You’re right, you’ll probably never see a thread for that. If it every REALLY bothers me (well, more then it does now) I’ll probably have to call someone in. I think I’ve tried everything that could be suggested. Everything from booster fans in the cold room (didn’t really work) and (what I thought would really work) Closing off (at the vents, not the dampers) all the vents in the rest of the house and opening all the returns in the rest of the house and then sealing the returns in the cold rooms and opeing the vents. The idea being that 90% of the heat would go into the cold rooms and then be pulled to the rest of the house…still didn’t work. Then I started messing the dampers…nope. Like I said if it ever really bugs me someday I’ll get an HVAC pro to actually look at it. BTW we just put a ceiling fan in a few months ago (in one of the warm rooms) and I’ve had some luck with turing that on and letting it bring the house to a equilibrium.

I doubt if your laundry chute fan could pump enough air upstairs to make much of a difference, unless it was so powerful that the noise from it sounded like a jet taking off.

It’s only about 4 feet long, I don’t see why setting a box fan in the opening (at the top) wouldn’t help. I’m not looking to air condition the house this way, just bring a little cool air upstairs.

I am an HVAC professional and work in this field. Some of the proposals in this thread and the other one I believe wouldn’t work. (and are incorrect)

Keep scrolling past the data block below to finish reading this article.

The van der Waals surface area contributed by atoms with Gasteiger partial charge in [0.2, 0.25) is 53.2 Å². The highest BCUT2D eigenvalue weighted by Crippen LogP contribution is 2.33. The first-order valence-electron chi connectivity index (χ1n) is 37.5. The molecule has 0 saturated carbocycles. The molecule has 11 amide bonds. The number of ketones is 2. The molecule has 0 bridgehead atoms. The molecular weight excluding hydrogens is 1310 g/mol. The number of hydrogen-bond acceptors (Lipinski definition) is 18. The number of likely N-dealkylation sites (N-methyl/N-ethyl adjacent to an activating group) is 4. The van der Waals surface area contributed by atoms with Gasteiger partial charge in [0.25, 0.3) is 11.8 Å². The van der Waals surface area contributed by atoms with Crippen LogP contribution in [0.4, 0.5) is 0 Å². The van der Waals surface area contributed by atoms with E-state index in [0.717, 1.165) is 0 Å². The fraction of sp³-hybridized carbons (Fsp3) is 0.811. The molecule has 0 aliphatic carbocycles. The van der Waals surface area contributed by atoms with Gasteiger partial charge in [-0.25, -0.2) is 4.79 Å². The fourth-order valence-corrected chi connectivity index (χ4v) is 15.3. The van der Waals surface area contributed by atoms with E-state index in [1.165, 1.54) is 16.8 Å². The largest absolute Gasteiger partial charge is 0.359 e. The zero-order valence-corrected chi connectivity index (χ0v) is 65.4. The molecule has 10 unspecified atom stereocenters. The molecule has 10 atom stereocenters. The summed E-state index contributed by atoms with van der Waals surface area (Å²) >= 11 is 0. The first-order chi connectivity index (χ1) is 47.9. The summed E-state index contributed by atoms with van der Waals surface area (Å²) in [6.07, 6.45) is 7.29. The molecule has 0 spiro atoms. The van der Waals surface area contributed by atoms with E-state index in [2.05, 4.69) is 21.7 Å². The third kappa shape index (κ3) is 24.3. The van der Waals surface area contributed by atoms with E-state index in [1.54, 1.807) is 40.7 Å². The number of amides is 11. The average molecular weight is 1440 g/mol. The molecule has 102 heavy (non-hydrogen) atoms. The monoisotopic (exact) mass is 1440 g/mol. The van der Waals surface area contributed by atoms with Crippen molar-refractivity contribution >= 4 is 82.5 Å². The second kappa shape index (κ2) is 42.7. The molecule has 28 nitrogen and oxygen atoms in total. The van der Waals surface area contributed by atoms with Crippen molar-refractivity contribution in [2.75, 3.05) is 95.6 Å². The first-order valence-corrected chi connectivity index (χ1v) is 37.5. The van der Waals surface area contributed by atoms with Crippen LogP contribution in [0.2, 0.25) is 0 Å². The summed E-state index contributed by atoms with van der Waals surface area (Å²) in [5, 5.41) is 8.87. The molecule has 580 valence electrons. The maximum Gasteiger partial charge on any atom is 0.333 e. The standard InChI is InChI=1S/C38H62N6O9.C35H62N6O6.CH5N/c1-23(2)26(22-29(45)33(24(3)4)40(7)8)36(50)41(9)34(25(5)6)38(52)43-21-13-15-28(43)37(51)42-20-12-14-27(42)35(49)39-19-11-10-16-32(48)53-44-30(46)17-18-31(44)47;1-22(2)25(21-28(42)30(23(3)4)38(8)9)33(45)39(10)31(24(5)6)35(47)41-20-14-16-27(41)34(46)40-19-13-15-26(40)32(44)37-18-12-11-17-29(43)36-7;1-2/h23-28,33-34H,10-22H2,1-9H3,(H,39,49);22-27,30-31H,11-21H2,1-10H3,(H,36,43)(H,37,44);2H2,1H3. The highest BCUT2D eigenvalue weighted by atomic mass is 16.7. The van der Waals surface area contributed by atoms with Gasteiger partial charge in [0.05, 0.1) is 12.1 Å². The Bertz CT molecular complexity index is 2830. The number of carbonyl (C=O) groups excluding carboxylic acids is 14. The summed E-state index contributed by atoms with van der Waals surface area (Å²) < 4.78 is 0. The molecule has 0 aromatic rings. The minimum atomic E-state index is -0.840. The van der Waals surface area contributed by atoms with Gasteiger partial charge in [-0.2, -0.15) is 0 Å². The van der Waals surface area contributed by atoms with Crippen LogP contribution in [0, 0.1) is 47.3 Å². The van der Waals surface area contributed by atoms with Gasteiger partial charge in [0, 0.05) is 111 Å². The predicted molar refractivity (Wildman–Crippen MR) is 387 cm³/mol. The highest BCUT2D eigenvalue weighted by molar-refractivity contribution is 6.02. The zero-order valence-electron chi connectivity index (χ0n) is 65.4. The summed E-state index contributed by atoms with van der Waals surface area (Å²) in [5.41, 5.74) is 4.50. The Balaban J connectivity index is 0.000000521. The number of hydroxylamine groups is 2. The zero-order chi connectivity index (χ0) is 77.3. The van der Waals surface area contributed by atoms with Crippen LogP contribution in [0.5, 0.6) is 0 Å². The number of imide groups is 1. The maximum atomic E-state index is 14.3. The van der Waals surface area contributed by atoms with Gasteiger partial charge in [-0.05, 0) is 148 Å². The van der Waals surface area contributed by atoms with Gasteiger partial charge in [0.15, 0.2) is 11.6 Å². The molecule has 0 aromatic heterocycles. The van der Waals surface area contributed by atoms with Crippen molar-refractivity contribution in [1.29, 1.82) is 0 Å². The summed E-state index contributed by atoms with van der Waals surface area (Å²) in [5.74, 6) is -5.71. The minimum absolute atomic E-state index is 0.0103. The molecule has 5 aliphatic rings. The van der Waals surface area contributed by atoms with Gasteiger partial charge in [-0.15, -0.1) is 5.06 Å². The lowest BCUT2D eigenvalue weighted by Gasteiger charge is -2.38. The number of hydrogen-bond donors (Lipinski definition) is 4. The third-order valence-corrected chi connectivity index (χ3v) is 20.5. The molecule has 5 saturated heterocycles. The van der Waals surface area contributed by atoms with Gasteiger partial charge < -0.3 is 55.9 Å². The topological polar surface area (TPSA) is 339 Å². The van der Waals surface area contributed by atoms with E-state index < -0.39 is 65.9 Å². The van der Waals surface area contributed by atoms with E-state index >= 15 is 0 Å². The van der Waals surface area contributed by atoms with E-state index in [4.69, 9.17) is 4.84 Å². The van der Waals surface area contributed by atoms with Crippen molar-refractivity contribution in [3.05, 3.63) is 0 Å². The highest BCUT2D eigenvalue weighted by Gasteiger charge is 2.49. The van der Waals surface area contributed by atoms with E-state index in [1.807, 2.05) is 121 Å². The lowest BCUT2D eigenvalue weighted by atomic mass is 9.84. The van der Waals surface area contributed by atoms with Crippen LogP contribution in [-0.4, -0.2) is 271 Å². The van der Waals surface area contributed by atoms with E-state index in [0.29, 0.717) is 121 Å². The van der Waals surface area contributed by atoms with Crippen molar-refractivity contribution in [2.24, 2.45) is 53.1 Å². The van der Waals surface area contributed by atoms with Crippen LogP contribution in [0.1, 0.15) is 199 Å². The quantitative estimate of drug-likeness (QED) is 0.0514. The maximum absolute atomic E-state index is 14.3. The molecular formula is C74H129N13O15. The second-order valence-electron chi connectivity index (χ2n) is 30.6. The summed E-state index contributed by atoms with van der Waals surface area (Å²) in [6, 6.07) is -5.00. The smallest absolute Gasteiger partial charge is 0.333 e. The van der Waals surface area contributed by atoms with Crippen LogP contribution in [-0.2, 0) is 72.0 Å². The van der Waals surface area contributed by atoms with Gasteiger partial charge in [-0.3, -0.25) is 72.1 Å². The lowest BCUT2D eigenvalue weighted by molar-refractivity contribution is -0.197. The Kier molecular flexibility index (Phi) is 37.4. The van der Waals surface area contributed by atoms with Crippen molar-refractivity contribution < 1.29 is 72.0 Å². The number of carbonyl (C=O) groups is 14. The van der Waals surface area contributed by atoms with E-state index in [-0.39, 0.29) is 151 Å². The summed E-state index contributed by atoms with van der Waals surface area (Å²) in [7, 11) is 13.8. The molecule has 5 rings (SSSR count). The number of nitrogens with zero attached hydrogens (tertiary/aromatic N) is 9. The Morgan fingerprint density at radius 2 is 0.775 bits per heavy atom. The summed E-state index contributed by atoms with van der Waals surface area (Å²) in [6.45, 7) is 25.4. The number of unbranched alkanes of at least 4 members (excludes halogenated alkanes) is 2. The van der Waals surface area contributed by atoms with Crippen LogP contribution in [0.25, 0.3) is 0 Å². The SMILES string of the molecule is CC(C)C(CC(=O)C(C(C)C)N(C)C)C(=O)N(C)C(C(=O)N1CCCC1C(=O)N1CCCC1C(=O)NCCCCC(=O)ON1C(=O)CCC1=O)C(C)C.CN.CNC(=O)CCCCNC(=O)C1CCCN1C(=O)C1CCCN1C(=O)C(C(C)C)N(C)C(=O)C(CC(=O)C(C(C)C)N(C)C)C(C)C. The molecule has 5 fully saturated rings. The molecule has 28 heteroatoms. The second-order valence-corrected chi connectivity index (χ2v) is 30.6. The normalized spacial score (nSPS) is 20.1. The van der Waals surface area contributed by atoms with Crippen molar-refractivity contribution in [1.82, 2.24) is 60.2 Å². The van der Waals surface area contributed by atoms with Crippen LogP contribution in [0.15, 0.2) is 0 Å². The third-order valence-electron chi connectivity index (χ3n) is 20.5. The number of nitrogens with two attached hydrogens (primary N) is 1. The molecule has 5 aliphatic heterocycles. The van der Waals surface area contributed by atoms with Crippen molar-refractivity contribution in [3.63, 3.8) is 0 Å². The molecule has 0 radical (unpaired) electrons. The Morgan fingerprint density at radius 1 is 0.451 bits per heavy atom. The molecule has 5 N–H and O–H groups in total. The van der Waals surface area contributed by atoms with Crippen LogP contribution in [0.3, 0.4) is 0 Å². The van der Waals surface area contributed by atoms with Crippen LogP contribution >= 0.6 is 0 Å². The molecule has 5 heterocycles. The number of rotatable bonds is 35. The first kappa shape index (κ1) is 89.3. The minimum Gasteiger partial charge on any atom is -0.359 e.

A couple thoughts…

  1. Is the furnace or water heater gas/oil/LP fired; and if so, do they have open flues? (vs sealed combustion) If so, a return air in the basement may likely draw air from outside—through the flues. This is unsafe–very unsafe. Many codes do not allow basement r/a vents if there is gas fired equipment in the basement.

  2. How many square feet in the home, and what size air conditioner (in tons or Btus) do you have? Is there a reason you feel it needs “help”–or is this a logical idea to save utility dollars?

  3. The “load” in your house is comprised of 2 things–a sensible load (think temp) and a latent load (think humidity). The AC system must address both loads if you are to be comfortable. Of the 2, the latent is the hardest to handle, and the principle job of an AC system. The air in the basement may be cool–and that may help the AC to handle the sensible load. If however, the air in the basement is greater than 60% RH or so, you may be imposing a latent load on the AC system that is greater that the benefit of the cool air temps. In short it may not help at all, and—believe it or not—may make the AC system work harder.